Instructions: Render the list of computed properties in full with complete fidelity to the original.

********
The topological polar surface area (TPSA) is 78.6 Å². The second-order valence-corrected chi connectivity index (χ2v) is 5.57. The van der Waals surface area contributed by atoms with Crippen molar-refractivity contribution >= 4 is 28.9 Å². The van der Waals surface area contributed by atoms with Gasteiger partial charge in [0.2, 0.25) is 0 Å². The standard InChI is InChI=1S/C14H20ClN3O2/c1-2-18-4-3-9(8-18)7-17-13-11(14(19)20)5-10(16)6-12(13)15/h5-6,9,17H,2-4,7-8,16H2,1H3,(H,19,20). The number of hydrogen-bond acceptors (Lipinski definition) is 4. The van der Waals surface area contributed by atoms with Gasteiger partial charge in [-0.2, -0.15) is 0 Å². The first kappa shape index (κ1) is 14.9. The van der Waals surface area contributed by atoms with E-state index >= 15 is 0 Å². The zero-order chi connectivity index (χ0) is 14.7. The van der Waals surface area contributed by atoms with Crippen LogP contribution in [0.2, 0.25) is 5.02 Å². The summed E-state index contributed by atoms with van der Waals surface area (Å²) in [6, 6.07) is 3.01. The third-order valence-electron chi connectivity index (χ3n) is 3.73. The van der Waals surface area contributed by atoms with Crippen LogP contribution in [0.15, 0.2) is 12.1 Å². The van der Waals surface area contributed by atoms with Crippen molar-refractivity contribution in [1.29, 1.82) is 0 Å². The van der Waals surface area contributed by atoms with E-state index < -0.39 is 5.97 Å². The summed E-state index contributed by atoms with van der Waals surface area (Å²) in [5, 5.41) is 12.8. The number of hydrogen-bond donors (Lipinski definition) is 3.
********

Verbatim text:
The topological polar surface area (TPSA) is 78.6 Å². The second-order valence-corrected chi connectivity index (χ2v) is 5.57. The van der Waals surface area contributed by atoms with Crippen molar-refractivity contribution >= 4 is 28.9 Å². The van der Waals surface area contributed by atoms with Gasteiger partial charge in [0.2, 0.25) is 0 Å². The standard InChI is InChI=1S/C14H20ClN3O2/c1-2-18-4-3-9(8-18)7-17-13-11(14(19)20)5-10(16)6-12(13)15/h5-6,9,17H,2-4,7-8,16H2,1H3,(H,19,20). The number of hydrogen-bond acceptors (Lipinski definition) is 4. The van der Waals surface area contributed by atoms with Gasteiger partial charge in [-0.2, -0.15) is 0 Å². The first kappa shape index (κ1) is 14.9. The van der Waals surface area contributed by atoms with E-state index >= 15 is 0 Å². The zero-order chi connectivity index (χ0) is 14.7. The van der Waals surface area contributed by atoms with Crippen LogP contribution in [0.2, 0.25) is 5.02 Å². The summed E-state index contributed by atoms with van der Waals surface area (Å²) in [6, 6.07) is 3.01. The third-order valence-electron chi connectivity index (χ3n) is 3.73. The van der Waals surface area contributed by atoms with Crippen LogP contribution in [0.15, 0.2) is 12.1 Å². The van der Waals surface area contributed by atoms with Crippen molar-refractivity contribution in [1.29, 1.82) is 0 Å². The van der Waals surface area contributed by atoms with E-state index < -0.39 is 5.97 Å². The summed E-state index contributed by atoms with van der Waals surface area (Å²) in [5, 5.41) is 12.8. The number of hydrogen-bond donors (Lipinski definition) is 3.